• Surveying the organization's lines of defense. There's a great deal to be gained from looking carefully at the organization's 1) revenue-generating business units and their accountability for the risks they create, 2) risk management teams and the framework they have created for business units, and 3) internal audit function, including internal and board reporting objectives. ​

​It's also important to focus on the organization's external stakeholders such as regulators, shareholders, and external auditors. Once announced, internal audit's decision to undertake a corporate governance audit will generate intense interest. Auditors should prepare for regulator requests to look at their approach and findings. 

Delving into governance audits without the right expertise, timeline, and scope can hurt the internal audit function. Depending on its depth of expertise, internal audit may want to bring in third-party subject-matter specialists to provide additional credibility, experience, and an industry sector perspective that is benchmarked against leading practices. Working closely with outside subject-matter experts also provides an excellent knowledge transfer opportunity that can assist internal audit in future reviews. 

Governance and Risk

A look at the corporate governance risk framework is a helpful way to understand the structure for an audit (see "The Corporate Governance Risk Framework" below right). Internal auditors should ask several questions about the organization's corporate governance framework. Auditors at highly regulated organizations already may be hearing these questions from regulators. However, any organization would benefit from exploring whether its governance model:

  • Guides strategic direction and day-to-day control.
  • Outlines the rules and procedures for making decisions.
  • Specifies and distributes rights and responsibilities, including decision-making authority, among the organization's various stakeholders.
  • Provides structure and accountability through which the organization can achieve its objectives and monitor how it performs.
  • Maintains the integrity of the organization's structure and accountability.
  • Influences the appropriate tone and risk culture.


Risk culture merits special emphasis because it is at the heart of corporate governance. If internal auditors fail to consider the organization's risk culture, they may miss the subtle indicators of ineffective governance.​ For example, a company may have a well-designed governance structure but ineffective governance because its risk culture discourages managers from escalating risk issues for fear of the consequences.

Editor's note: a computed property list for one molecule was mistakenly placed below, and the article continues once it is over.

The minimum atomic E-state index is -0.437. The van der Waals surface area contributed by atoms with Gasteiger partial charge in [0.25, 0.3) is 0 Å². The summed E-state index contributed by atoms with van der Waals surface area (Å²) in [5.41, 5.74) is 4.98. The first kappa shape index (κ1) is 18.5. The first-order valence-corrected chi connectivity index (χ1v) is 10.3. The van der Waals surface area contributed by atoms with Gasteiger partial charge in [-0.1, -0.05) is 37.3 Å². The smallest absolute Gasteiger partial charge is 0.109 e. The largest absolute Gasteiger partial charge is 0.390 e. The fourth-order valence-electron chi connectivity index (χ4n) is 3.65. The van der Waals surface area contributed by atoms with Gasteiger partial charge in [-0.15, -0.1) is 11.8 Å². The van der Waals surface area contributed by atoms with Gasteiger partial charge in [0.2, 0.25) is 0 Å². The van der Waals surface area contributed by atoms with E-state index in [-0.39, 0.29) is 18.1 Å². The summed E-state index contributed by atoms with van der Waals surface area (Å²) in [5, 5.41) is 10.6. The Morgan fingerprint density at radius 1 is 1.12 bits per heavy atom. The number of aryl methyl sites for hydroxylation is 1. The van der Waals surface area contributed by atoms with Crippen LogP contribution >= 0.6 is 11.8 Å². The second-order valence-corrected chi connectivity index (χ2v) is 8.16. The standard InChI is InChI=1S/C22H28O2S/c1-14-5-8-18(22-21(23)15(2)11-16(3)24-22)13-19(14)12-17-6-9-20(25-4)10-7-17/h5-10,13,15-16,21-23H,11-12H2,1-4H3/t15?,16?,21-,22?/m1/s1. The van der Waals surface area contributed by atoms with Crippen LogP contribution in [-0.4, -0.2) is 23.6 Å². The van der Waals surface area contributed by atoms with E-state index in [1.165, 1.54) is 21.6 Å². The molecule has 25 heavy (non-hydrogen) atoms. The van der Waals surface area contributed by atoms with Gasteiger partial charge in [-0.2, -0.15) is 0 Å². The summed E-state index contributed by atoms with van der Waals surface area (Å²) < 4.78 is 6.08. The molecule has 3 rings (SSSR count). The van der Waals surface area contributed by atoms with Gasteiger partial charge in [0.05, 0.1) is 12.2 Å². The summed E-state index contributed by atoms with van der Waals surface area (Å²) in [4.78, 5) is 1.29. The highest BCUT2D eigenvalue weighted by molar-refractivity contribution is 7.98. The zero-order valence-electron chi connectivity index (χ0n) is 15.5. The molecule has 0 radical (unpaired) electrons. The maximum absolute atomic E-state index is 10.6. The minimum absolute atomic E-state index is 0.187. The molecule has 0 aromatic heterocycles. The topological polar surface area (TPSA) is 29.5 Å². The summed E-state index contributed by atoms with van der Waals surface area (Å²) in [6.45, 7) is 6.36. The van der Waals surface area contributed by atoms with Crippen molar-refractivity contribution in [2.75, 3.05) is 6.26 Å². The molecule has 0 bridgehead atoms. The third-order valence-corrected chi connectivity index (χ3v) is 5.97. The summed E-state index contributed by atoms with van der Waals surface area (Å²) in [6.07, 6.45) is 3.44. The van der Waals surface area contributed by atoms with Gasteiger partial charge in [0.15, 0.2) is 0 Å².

Finally, the organization needs to decide where it wants to be in the corporate governance maturity model. Does it want to be a leader in one or more areas, or is average sufficient? A corporate governance audit can benchmark where the organization stands on categories ranging from board governance to strategic planning to tone at the top to risk management and corporate compliance. For each of these areas (and more), auditors can chart whether the organization is lagging, average, or leading against peers. 

Structuring the Audit

There is not one ideal way to assess the state of corporate governance. An example of an approach that is well-suited to an organization embarking on this process for the first time is to execute a two-phase assessment comprising an initial advisory phase and an audit phase.​

Advisory Phase In the first phase, the goal is to establish a baseline by focusing on the entire governance framework. The assessment relies heavily on interviews with a selection of board members, senior executives, and others in the organization. The questions should focus on a broad range of governance topics, including corporate strategy, board oversight and committee structure, management committee structure, tone at the top and culture, the state of the compliance program, and the state of the risk management program. At the highest level, these interviews should provide a view of their understanding of the organization's governance processes and how those processes are aligned with corporate objectives.